Title: CLASSIC CATHOLIC AUDIOBOOKS: ANCIENT EUCHARISTIC MIRACLES, FULL CATHOLIC AUDIOBOOK (AUDIO ONLY)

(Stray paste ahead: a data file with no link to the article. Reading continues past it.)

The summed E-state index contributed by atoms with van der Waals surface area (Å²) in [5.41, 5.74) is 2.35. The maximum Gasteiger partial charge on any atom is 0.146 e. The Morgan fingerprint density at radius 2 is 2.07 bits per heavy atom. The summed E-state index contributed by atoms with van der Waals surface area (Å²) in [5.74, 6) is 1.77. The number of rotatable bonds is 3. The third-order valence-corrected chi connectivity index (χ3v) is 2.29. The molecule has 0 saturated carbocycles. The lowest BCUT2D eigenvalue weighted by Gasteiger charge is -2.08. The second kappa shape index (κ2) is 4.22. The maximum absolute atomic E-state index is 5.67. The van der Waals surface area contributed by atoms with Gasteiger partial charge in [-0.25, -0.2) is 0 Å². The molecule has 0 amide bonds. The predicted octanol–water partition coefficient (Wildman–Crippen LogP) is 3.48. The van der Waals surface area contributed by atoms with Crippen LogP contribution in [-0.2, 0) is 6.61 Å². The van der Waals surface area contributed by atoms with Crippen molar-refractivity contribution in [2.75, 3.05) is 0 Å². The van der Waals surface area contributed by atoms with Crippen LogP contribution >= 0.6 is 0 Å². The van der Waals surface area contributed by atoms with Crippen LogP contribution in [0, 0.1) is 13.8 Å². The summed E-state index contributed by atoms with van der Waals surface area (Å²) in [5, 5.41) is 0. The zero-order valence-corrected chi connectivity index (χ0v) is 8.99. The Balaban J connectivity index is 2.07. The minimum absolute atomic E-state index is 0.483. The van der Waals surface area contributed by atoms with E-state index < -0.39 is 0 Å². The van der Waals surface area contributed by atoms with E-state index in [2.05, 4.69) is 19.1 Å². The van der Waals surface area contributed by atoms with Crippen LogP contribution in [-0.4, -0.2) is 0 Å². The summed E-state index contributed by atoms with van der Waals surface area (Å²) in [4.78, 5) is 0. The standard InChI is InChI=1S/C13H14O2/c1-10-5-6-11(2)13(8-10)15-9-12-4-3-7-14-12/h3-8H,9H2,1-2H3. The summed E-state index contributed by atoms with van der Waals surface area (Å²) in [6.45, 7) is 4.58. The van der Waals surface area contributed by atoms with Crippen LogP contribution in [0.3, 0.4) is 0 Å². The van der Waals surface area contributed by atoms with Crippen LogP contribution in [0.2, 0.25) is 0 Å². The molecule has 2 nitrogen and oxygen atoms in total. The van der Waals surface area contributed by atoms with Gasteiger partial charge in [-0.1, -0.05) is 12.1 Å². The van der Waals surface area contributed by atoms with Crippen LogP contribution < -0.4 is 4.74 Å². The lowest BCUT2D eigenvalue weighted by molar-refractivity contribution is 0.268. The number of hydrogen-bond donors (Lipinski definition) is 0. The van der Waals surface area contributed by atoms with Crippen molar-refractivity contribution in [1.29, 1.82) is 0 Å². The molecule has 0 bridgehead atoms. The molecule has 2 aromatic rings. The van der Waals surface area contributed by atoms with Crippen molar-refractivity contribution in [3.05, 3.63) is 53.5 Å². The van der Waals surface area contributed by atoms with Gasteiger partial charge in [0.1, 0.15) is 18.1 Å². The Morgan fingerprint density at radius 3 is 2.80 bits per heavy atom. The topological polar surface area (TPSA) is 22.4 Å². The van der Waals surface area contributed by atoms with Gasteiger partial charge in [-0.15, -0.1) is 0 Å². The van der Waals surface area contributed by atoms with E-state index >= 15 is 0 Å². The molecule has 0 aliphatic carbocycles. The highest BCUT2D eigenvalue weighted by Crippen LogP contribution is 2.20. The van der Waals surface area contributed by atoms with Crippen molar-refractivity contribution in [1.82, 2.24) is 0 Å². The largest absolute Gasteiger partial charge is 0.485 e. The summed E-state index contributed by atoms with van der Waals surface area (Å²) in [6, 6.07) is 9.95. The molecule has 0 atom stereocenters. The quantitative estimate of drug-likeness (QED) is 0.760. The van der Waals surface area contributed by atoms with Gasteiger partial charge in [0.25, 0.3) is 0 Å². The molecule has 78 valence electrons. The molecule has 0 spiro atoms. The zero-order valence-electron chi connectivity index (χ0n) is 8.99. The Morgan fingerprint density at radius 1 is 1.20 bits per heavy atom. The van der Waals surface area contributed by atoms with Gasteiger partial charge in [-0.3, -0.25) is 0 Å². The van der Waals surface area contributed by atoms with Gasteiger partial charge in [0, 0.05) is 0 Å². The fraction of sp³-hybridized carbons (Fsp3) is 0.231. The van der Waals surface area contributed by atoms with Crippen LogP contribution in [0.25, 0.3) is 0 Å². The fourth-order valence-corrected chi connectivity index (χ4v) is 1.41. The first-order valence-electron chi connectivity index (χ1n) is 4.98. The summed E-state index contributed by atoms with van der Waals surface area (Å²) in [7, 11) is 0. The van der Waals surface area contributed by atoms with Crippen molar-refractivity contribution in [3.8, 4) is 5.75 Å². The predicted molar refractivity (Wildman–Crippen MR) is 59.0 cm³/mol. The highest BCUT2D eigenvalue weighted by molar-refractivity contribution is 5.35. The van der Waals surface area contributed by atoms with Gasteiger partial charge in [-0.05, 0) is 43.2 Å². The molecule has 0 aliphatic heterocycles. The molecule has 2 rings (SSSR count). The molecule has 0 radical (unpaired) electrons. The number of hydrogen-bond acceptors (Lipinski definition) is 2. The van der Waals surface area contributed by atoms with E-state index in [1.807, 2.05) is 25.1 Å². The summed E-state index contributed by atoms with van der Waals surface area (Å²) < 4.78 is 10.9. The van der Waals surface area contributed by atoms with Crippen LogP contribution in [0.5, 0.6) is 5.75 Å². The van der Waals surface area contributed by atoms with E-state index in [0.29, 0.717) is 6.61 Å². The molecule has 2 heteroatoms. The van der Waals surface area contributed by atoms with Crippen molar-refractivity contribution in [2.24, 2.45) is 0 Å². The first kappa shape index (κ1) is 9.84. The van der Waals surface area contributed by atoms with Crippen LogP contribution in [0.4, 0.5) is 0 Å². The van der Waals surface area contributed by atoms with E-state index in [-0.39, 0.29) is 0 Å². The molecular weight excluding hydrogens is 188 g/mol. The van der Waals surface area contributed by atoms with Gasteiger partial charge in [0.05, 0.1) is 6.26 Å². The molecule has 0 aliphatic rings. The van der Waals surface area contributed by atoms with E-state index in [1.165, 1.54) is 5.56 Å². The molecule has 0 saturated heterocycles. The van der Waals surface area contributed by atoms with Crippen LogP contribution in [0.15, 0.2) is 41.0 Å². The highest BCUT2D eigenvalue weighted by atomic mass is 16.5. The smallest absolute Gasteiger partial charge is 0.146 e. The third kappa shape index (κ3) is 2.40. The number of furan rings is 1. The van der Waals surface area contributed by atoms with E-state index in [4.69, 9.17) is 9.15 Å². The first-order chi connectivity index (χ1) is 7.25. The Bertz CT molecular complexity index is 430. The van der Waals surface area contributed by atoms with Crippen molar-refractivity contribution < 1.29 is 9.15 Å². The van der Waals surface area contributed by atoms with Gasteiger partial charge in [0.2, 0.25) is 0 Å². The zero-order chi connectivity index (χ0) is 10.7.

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CLASSIC CATHOLIC AUDIOBOOKS: ANCIENT EUCHARISTIC MIRACLES, FULL CATHOLIC AUDIOBOOK (AUDIO ONLY) Ancient Eucharistic Miracles: A Collection of Stories of the Various Miracle of the Blessed Sacrament has Locked From the Early Church Up Until the Medieval Period By Saint Eudoxia, (SP) Martyr, - Catholic Audiobook The Catholic Church teaches that once consecrated in the Eucharist, the elements cease to be bread and wine and become the "Body, Blood, Soul and Divinity" of Christ, "whole and entire" indeed under the species of bread, and of wine, via a conversion called transubstantiation.[49] Each of which is accompanied by the other and by Christ's soul and divinity,[50] as long as the Eucharistic species subsist,[51] that is, until the Eucharist is digested, physically destroyed, or decays by some natural process[52] (at which point Aquinas argued that the substance of the bread and wine cannot return).[53] The empirical appearance and physical properties (called the species or accidents) are not changed, but in the view of Catholics, the reality (called the substance) indeed is; hence the term transubstantiation to describe the phenomenon. The consecration of the bread (known as the Host) and wine represents the separation of Jesus' Body from his Blood at Calvary. However, since he has risen, the Church teaches that his Body and Blood can no longer be truly separated. Where one is, the other must be. Therefore, although the priest (or extraordinary minister of Holy Communion) says "The Body of Christ" when administering the Host and "The Blood of Christ" when presenting the chalice, the communicant who receives either one receives Christ, whole and entire. The Catholic Church sees as the main basis for this belief the words of Jesus himself at his Last Supper: the Synoptic Gospels (Matthew 26:26-28; Mark 14:22-24; Luke 22:19-20) and Saint Paul's 1 Cor. 11:23-25) recount that in that context Jesus said of what to all appearances were bread and wine: "This is my body … this is my blood." The Catholic understanding of these words, from the Patristic authors onward, has emphasized their roots in the covenantal history of the Old Testament. The interpretation of Christ's words against this Old Testament background coheres with and supports belief in the Real presence of Christ in the Eucharist. In 1551, the Council of Trent definitively declared, "Because Christ our Redeemer said that it was truly his body that he was offering under the species of bread,[Jn. 6:51] it has always been the conviction of the Church of God, and this holy Council now declares again that by the consecration of the bread and wine there takes place a change of the whole substance of the bread into the substance of the body of Christ our Lord and of the whole substance of the wine into the substance of his blood. This change the holy Catholic Church has fittingly and properly called transubstantiation."[55][56] The Fourth Council of the Lateran in 1215 had spoken of "Jesus Christ, whose body and blood are truly contained in the sacrament of the altar under the forms of bread and wine, the bread being changed (transsubstantiatis) by divine power into the body and the wine into the blood."[note 6] The attempt by some twentieth-century Catholic theologians to present the Eucharistic change as an alteration of significance (transignification rather than transubstantiation) was rejected by Pope Paul VI in his 1965 encyclical letter Mysterium fidei. In his 1968 Credo of the People of God, he reiterated that any theological explanation of the doctrine must hold to the twofold claim that, after the consecration, 1) Christ's body and blood are really present; and 2) bread and wine are really absent; and this presence and absence is real and not merely something in the mind of the believer. On entering a church, Latin Church Catholics genuflect to the tabernacle that holds the consecrated host in order to respectfully acknowledge the presence of Jesus in the Blessed Sacrament, a presence signalled by a sanctuary lamp or votive candle kept burning close to such a tabernacle. (If there is no such burning light, it indicates that the tabernacle is empty of the special presence of Jesus in the Eucharist.) Catholics will also often kneel or sit before the tabernacle, when the sanctuary light is lit, to pray directly to Jesus, materially present in the form of the Eucharist. Similarly, the consecrated Eucharistic host—the unleavened bread—is sometimes exposed on the altar, usually in an ornamental fixture called a Monstrance, so that Catholics may pray or contemplate in the direct presence and in direct view of Jesus in the Eucharist; this is sometimes called "exposition of the Blessed Sacrament", and the prayer and contemplation in front of the exposed Eucharist are often called "adoration of the Blessed Sacrament" or just "adoration". All of these practices stem from belief in the Real Presence of Jesus Christ in the Eucharist, which is an essential Article of Faith of the Catholic Church. Published on Nov 28, 2017. 01:08:46 minutes. Themes: Classic Catholic Audiobooks series; Eucharistic Miracles (Ancient) Excerpts from: “Ancient Eucharistic Miracles: A Collection of Stories of the Various Miracle of the Blessed Sacrament has Locked From the Early Church Up Until the Medieval Period” By Saint Eudoxia, (SP) Martyr; Author: Saint Eudoxia, (SP) Martyr. Excerpts From “Ancient Eucharistic Miracles: A Collection of Stories of the Various Miracle of the Blessed Sacrament has Locked From the Early Church Up Until the Medieval Period”
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